Text: Genesis 15:1-6
For the last 26 weeks – exactly half a year – we have not had any in-person gatherings. No worship, no committee meetings, no Bible Studies or Sunday School classes – although we did have an official work day in August. For the first time in 6 months, we are gathering in person, at least some of us are. Preaching primarily to a camera over these past months has been a weird experience, although it feels pretty normal, pretty routine now. But this – speaking not only to those who are at home, gathering on Zoom, but to those who are here, in person – this is weird. Different and really good.
One of the difficult things about this pandemic is the uncertainty of it all. How long will this last? When will things be sort of normal? How much different will normal be? Or, is normal an outdated idea? How is this going to affect us all in the long run? Is this going to change the way we do church? There are just an awful lot of things we do not know.
We all live with uncertainty. It is the unknowing, the living without good answers, that can get to us. It certainly got to Abram and Sarai.
Last Sunday we looked at creation and the fall, in Genesis chapters 2 and 3. In Genesis 12, Abram and Sarai enter the picture. God says to Abram, you don’t really know me, but I want you to leave your country and your kindred and go to a land that I will show you, and I will make of you a great nation.
And Abram and Sarai go. They go to a place they do not know. They are unsure where they are heading. And they don’t really have a history with this God who is leading them. It is a leap of faith. They arrive in the place God has for them, but it’s not easy. There are triumphs along with serious setbacks. In a time of famine they have to go to Egypt. Abram’s nephew Lot made the journey with them, but there are squabbles with Lot and disputes over grazing land. Because of these disputes Lot and Abram they decide to separate, with Lot settling to the east and Abram to the west.
And then God says to Abram, look out in the distance, north and south and east and west. All of this I will give to your descendants forever. They will be like grains of sand they shall be so numerous.
But here’s the thing: Abram and Sarai had no children. Before they even left Ur of the Chaldees, it was notable that they did not have a child. They had been in this land that God had shown them, living among the Canaanites now, for some years. Still no child. But God repeats this promise that they would be parents of a great nation, parents of a multitude.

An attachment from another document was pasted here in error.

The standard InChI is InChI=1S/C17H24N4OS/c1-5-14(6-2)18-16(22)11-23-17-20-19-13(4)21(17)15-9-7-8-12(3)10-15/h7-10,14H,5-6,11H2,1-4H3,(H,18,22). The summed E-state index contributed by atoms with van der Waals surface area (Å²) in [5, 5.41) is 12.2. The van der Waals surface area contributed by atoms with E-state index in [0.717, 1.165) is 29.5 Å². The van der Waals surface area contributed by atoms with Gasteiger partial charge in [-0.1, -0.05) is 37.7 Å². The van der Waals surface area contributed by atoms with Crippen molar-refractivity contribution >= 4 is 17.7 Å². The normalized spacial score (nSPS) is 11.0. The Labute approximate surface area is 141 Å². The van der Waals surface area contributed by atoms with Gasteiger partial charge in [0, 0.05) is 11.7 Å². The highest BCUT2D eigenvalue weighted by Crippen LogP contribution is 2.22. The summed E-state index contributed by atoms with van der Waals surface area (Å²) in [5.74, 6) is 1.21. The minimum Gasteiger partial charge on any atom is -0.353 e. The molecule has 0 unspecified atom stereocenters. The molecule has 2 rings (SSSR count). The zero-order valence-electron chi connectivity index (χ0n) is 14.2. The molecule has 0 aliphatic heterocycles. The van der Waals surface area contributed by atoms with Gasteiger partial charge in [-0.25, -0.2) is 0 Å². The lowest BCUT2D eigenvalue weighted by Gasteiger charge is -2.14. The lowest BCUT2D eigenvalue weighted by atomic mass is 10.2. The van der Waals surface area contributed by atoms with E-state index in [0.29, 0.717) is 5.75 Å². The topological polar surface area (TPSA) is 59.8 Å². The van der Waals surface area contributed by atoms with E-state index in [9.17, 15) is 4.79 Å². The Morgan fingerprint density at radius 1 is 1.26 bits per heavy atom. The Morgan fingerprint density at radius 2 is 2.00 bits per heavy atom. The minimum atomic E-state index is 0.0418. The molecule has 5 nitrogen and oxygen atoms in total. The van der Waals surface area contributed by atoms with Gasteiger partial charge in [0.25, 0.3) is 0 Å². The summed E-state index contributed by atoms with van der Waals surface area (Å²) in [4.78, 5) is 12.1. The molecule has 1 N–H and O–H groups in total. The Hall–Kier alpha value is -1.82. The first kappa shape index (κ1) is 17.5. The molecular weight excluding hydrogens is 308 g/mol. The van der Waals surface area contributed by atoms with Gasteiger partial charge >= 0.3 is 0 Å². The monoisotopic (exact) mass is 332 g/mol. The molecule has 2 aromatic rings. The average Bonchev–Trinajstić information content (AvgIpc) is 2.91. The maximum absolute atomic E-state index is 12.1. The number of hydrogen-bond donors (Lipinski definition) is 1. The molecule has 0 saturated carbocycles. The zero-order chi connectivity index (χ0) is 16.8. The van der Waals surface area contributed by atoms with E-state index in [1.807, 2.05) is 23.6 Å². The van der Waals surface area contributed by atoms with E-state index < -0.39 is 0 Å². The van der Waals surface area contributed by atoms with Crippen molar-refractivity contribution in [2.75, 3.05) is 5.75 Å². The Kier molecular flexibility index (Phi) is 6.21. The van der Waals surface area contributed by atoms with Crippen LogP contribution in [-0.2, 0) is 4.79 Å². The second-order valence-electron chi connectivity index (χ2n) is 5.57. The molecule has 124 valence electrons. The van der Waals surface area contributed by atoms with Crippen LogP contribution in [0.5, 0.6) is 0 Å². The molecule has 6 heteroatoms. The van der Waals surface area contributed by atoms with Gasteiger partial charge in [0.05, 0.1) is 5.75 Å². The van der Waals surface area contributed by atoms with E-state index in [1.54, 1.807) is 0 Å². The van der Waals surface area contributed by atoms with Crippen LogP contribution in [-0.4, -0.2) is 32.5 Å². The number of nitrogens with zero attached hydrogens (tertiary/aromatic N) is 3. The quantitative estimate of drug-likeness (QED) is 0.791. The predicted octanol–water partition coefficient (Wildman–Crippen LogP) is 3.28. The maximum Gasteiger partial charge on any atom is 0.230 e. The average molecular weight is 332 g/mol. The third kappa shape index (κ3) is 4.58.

It is one struggle, one mishap after another. Lot gets caught up in the middle of a war between adversarial kings and is taken prisoner, and Abram has to go into battle with his household and his allies in order to free his nephew.
And in our scripture this morning, God speaks yet again. God says, “Do not be afraid. I am your shield. Your reward shall be very great.”
It is a little unusual. Abram was not afraid of enemies. He had just overcome enemies in battle and rescued Lot. But God says, “I will be your shield. You reward shall be very great.”
Abram was not interested in the shield part nearly as much as the reward part. He says, “God, can you be a little more specific? This reward part – I’d like to talk about that.”
God said, “Do not be afraid,” and it is clear that Abram was feeling anxiety. But it was not about safety and security so much. Abram is thinking, “I don’t really need a shield, what I need is a family. I need descendants. At this point, a guy that works for me, a servant, Eliezer of Damascus – he is as close as I have to an heir.”
Now you may notice that descendants are a huge deal in the Old Testament. You can find page after page of genealogies. Why was this so important?
We need to understand that people did not talk about eternity then. They way that you were part of eternity was through your descendants. Your children were the way that you lived on. And so descendants were crucial. Abram was becoming rich with flocks and fields and gold, but that did not matter. To be truly rich one needed children. Descendants in a sense made the other blessings of life durable and lasting.
God replied to Abram, “Eliezer of Damascus will not be your heir. Your very own child, your own flesh shall be your heir. Count the stars if you can. So shall your descendants be.”